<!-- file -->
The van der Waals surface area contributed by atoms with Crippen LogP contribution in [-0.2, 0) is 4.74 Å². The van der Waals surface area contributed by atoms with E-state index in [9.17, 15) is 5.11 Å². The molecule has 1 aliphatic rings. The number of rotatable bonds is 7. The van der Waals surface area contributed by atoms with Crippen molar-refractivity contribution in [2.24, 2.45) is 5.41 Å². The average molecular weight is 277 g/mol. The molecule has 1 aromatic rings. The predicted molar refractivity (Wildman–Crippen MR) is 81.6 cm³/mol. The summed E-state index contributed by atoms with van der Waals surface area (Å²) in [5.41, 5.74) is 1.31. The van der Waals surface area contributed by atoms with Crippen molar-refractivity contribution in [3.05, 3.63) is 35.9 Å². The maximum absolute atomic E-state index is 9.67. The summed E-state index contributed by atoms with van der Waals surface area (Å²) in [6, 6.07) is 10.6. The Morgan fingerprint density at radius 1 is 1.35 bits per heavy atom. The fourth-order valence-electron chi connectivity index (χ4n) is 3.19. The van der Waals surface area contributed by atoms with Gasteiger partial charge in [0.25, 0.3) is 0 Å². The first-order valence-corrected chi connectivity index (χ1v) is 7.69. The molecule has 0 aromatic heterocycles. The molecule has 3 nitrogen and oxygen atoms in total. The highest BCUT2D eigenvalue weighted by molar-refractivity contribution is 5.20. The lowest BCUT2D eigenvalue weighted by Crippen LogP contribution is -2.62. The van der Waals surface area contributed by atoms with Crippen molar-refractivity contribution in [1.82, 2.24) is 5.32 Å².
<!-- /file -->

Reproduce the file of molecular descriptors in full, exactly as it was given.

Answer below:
The van der Waals surface area contributed by atoms with Crippen LogP contribution in [-0.2, 0) is 4.74 Å². The van der Waals surface area contributed by atoms with E-state index in [9.17, 15) is 5.11 Å². The molecule has 1 aliphatic rings. The number of rotatable bonds is 7. The van der Waals surface area contributed by atoms with Crippen molar-refractivity contribution in [2.24, 2.45) is 5.41 Å². The average molecular weight is 277 g/mol. The molecule has 1 aromatic rings. The predicted molar refractivity (Wildman–Crippen MR) is 81.6 cm³/mol. The summed E-state index contributed by atoms with van der Waals surface area (Å²) in [5.41, 5.74) is 1.31. The van der Waals surface area contributed by atoms with Crippen molar-refractivity contribution in [3.05, 3.63) is 35.9 Å². The maximum absolute atomic E-state index is 9.67. The summed E-state index contributed by atoms with van der Waals surface area (Å²) in [6, 6.07) is 10.6. The Morgan fingerprint density at radius 1 is 1.35 bits per heavy atom. The fourth-order valence-electron chi connectivity index (χ4n) is 3.19. The van der Waals surface area contributed by atoms with Gasteiger partial charge in [0.25, 0.3) is 0 Å². The first-order valence-corrected chi connectivity index (χ1v) is 7.69. The molecule has 0 aromatic heterocycles. The molecule has 3 nitrogen and oxygen atoms in total. The highest BCUT2D eigenvalue weighted by molar-refractivity contribution is 5.20. The lowest BCUT2D eigenvalue weighted by Crippen LogP contribution is -2.62. The van der Waals surface area contributed by atoms with Crippen molar-refractivity contribution in [1.82, 2.24) is 5.32 Å².